Coronation Chicken–A Sandwich Fixing Fit for a Queen

Depending on the quality and amount of curry used, the color of coronation chicken can range from acid yellow to subtle ochre. I like to think mine is the latter

Coronation chicken isn’t so well known in these parts (i.e. the U.S.) but in the U.K., this dish has a fabled history.

A humble dish with a regal name, coronation chicken was invented by Rosemary Hume, the founder of Le Cordon Bleu, joining the ranks of its Anglo-Indian brethren, chicken tikka masala and mulligatawny soup. It’s basically chicken salad’s gussied up little sister–shredded chicken dressed with a curry- and chutney-spiked mayo and studded with raisins–served over basmati rice or between bread.

According to this Guardian Newspaper article (where you can also read more about its provenance and permutations), coronation chicken was originally called poulet reine Elizabeth (Queen Elizabeth chicken). And since Queen Elizabeth II celebrates her Diamond Jubilee this year (she ascended the throne 60 years ago on February 6th, and her coronation took place June 2, 1953), why not pay tribute to my colonial heritage?

And besides, I had leftover chicken, curry powder, and preserves just waiting to be used up. Operation “Cook Down My Kitchen” cracks on!

Do you have a favorite way with coronation chicken?


Coronation Chicken

I first discovered Coronation Chicken when I was living in England. A friend ordered a coronation chicken sandwich for lunch one day. (This was one dish that didn’t quite catch on in the colonies, at least not Singapore). I wasn’t enticed by the turmeric yellow-tinged chicken but she coaxed me into having a bite and I’m glad she did! That first bite was an intriguing mélange of tender chicken, spicy curry, and sweet raisins. I’ve had many versions since then, not always tasty and often not pretty. I came up with a dressing that wasn’t too sweet, doing away with the requisite raisins/dried apricots of many recipes, and cut the greasy mayo with the lighter texture of yogurt. Plus, I added some celery (another refrigerator legacy!) for a nice crunch. The result–a light and bright filling I enjoyed sandwiched between hearty slices of herb bread.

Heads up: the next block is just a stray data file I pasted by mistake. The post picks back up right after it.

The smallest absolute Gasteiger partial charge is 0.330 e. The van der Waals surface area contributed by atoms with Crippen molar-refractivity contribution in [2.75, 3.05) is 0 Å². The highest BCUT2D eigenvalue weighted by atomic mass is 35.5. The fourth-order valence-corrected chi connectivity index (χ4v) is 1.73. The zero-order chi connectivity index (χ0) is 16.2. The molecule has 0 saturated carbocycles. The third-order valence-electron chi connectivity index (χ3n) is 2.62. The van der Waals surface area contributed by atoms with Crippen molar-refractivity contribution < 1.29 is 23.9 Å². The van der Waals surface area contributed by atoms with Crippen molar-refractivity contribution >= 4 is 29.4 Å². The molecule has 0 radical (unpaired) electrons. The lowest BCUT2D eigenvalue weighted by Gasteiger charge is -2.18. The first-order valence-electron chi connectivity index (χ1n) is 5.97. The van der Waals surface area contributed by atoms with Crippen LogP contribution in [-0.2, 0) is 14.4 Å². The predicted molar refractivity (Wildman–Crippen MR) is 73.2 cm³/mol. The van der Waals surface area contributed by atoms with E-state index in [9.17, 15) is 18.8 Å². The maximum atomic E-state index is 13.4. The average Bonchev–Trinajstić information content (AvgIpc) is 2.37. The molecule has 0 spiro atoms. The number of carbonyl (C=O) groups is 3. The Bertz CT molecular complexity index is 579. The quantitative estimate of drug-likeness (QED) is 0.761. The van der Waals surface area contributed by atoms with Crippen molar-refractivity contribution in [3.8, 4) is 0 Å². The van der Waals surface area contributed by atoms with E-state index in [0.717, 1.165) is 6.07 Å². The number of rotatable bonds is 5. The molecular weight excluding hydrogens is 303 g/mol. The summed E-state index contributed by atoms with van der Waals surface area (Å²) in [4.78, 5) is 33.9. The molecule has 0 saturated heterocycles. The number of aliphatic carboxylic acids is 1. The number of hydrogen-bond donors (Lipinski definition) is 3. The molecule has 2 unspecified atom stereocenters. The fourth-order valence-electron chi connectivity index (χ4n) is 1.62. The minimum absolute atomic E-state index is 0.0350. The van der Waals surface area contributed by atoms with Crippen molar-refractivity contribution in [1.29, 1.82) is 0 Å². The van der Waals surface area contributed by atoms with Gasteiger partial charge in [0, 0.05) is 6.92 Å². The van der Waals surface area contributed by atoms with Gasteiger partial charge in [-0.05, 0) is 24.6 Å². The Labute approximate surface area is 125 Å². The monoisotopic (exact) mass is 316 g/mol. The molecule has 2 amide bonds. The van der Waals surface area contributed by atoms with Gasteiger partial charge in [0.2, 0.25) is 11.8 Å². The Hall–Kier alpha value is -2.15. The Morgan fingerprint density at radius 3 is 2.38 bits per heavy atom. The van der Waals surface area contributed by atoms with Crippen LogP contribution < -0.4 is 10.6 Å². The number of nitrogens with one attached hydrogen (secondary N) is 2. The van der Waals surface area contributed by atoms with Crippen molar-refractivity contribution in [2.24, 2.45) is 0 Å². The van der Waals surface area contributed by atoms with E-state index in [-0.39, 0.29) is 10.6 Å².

Time: 15 minutes

Makes: 4 appetizer servings, or enough filling for 2 to 3 sandwiches

2 cups shredded cooked chicken (about 4 drumsticks or 3 breasts worth)
2 stalks celery hearts, finely chopped (about 2 tablespoons)
1 teaspoon curry powder
1 1/2 teaspoon preserves (I used a tropical mix but try apricot) or mango chutney
2 tablespoons yogurt (whole milk or lowfat is fine)
2 tablespoons mayonnaise
A few squirts of lemon juice
Salt and pepper

Place the chicken and celery in a medium bowl.

In a small cast iron skillet, toast the curry powder until fragrant, about 4 to 5 minutes.

Combine the curry powder, chutney, yogurt, mayo, and lemon juice in a small bowl and mix thoroughly.

Fold the curry dressing into the chicken until the chicken is well coated. Season with salt and pepper to taste. Let sit for at least an hour in the fridge to allow the flavors to meld. Serve the chicken on a bed of lettuce leaves or between slices of freshly baked bread.


4 thoughts on “Coronation Chicken–A Sandwich Fixing Fit for a Queen

  1. Thank you so much for your helpful comments, in the UK today and over the next few days, the nation will be celebrating the Queens Diamond Jubilee with over 10,000 street parties taking place. I’m attending 2 today and Coronation Chicken will be my offering, as well as a variation of minted chilli peas I had in Nandos recently. The mayo has been minimised with Greek natural yoghurt and some fromage frais for creaminess! Nothing stays still, nor should it, and in this diverse world we live in our food adapts with us. Happy Days!

  2. Coronation Chicken is a new one for me! I do, however, make a curried chicken salad/sandwich which varies each time I make it. It always includes white chicken meat, shredded or cubed, mayo with curry powder and sweet chutney. The addition of yoghurt to the mayo is a good idea for a less fatty product. Currants can be used instead of raisins if the cook wants a more acerbic taste. (I’ve been told that rinsing and drying well both raisins and currants helps to get rid of some of the sulphite. Coronation Chicken could be toothsome on naan bread. Thanks for bring this historical piece of gastronomica to my attention.

    1. Hi Lesley, Your version sounds exactly like coronation chicken. You must have English blood! Thanks for the tip about rinsing currants (another very English ingredient!) and raisins. I keep my raisins in the fridge and I usually soak them first (either in water or sherry, depending) to soften them up. It’s good to know it serves another purpose. Cheers, Pat

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